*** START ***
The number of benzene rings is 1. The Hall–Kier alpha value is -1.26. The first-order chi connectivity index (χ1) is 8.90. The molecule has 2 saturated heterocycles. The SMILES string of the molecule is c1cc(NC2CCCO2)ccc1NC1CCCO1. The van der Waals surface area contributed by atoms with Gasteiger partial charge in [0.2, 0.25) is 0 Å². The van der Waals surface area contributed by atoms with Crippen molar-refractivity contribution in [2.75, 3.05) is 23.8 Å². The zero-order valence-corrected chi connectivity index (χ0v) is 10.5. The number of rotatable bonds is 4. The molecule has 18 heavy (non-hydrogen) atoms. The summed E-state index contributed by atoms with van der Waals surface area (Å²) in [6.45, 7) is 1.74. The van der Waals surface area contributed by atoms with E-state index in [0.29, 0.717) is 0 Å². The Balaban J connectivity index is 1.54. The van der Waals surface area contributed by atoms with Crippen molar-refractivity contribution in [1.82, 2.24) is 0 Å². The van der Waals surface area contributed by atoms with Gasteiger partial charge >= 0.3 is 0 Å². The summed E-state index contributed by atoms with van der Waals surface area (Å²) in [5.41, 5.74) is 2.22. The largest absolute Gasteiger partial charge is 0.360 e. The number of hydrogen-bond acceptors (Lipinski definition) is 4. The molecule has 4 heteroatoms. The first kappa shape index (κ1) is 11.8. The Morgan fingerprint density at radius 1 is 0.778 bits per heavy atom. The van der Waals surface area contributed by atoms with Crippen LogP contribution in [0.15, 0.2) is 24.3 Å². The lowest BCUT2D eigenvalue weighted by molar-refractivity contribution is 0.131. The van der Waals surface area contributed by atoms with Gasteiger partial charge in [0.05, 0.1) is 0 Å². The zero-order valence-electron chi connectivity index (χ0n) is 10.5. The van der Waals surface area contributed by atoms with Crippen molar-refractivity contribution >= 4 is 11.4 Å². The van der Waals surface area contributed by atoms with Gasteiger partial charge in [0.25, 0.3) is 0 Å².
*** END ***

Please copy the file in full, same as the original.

The number of benzene rings is 1. The Hall–Kier alpha value is -1.26. The first-order chi connectivity index (χ1) is 8.90. The molecule has 2 saturated heterocycles. The SMILES string of the molecule is c1cc(NC2CCCO2)ccc1NC1CCCO1. The van der Waals surface area contributed by atoms with Gasteiger partial charge in [0.2, 0.25) is 0 Å². The van der Waals surface area contributed by atoms with Crippen molar-refractivity contribution in [2.75, 3.05) is 23.8 Å². The zero-order valence-corrected chi connectivity index (χ0v) is 10.5. The number of rotatable bonds is 4. The molecule has 18 heavy (non-hydrogen) atoms. The summed E-state index contributed by atoms with van der Waals surface area (Å²) in [6.45, 7) is 1.74. The van der Waals surface area contributed by atoms with E-state index in [0.29, 0.717) is 0 Å². The Balaban J connectivity index is 1.54. The van der Waals surface area contributed by atoms with Crippen molar-refractivity contribution in [1.82, 2.24) is 0 Å². The van der Waals surface area contributed by atoms with Gasteiger partial charge >= 0.3 is 0 Å². The summed E-state index contributed by atoms with van der Waals surface area (Å²) in [5.41, 5.74) is 2.22. The largest absolute Gasteiger partial charge is 0.360 e. The number of hydrogen-bond acceptors (Lipinski definition) is 4. The molecule has 4 heteroatoms. The first kappa shape index (κ1) is 11.8. The Morgan fingerprint density at radius 1 is 0.778 bits per heavy atom. The van der Waals surface area contributed by atoms with Crippen LogP contribution in [0.15, 0.2) is 24.3 Å². The lowest BCUT2D eigenvalue weighted by molar-refractivity contribution is 0.131. The van der Waals surface area contributed by atoms with Gasteiger partial charge in [0.05, 0.1) is 0 Å². The zero-order valence-electron chi connectivity index (χ0n) is 10.5. The van der Waals surface area contributed by atoms with Crippen molar-refractivity contribution >= 4 is 11.4 Å². The van der Waals surface area contributed by atoms with Gasteiger partial charge in [0.25, 0.3) is 0 Å².